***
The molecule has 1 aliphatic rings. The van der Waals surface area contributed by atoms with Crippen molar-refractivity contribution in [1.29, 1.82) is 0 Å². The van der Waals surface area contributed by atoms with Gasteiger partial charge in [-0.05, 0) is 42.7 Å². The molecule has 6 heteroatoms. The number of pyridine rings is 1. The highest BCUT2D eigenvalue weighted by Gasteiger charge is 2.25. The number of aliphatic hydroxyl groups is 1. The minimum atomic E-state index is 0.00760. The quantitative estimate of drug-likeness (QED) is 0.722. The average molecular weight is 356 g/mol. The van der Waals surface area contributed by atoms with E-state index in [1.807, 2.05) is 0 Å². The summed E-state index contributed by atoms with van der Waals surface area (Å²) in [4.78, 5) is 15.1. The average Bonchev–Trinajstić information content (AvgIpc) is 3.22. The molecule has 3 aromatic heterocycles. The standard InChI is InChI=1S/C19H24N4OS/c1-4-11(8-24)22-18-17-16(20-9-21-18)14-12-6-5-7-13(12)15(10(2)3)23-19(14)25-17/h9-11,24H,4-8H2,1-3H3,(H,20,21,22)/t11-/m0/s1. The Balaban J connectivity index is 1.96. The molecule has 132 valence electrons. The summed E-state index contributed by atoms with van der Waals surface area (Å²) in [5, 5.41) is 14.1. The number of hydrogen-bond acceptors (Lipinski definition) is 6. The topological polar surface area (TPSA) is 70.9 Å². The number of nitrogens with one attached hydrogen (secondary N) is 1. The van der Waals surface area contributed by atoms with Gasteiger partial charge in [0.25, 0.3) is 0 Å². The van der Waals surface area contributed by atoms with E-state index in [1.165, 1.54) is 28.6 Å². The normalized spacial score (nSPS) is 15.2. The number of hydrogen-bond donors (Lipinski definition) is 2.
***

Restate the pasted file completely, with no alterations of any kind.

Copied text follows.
The molecule has 1 aliphatic rings. The van der Waals surface area contributed by atoms with Crippen molar-refractivity contribution in [1.29, 1.82) is 0 Å². The van der Waals surface area contributed by atoms with Gasteiger partial charge in [-0.05, 0) is 42.7 Å². The molecule has 6 heteroatoms. The number of pyridine rings is 1. The highest BCUT2D eigenvalue weighted by Gasteiger charge is 2.25. The number of aliphatic hydroxyl groups is 1. The minimum atomic E-state index is 0.00760. The quantitative estimate of drug-likeness (QED) is 0.722. The average molecular weight is 356 g/mol. The van der Waals surface area contributed by atoms with E-state index in [1.807, 2.05) is 0 Å². The summed E-state index contributed by atoms with van der Waals surface area (Å²) in [4.78, 5) is 15.1. The average Bonchev–Trinajstić information content (AvgIpc) is 3.22. The molecule has 3 aromatic heterocycles. The standard InChI is InChI=1S/C19H24N4OS/c1-4-11(8-24)22-18-17-16(20-9-21-18)14-12-6-5-7-13(12)15(10(2)3)23-19(14)25-17/h9-11,24H,4-8H2,1-3H3,(H,20,21,22)/t11-/m0/s1. The Balaban J connectivity index is 1.96. The molecule has 132 valence electrons. The summed E-state index contributed by atoms with van der Waals surface area (Å²) in [5, 5.41) is 14.1. The number of hydrogen-bond acceptors (Lipinski definition) is 6. The topological polar surface area (TPSA) is 70.9 Å². The number of nitrogens with one attached hydrogen (secondary N) is 1. The van der Waals surface area contributed by atoms with Gasteiger partial charge in [0.25, 0.3) is 0 Å². The van der Waals surface area contributed by atoms with E-state index in [1.165, 1.54) is 28.6 Å². The normalized spacial score (nSPS) is 15.2. The number of hydrogen-bond donors (Lipinski definition) is 2.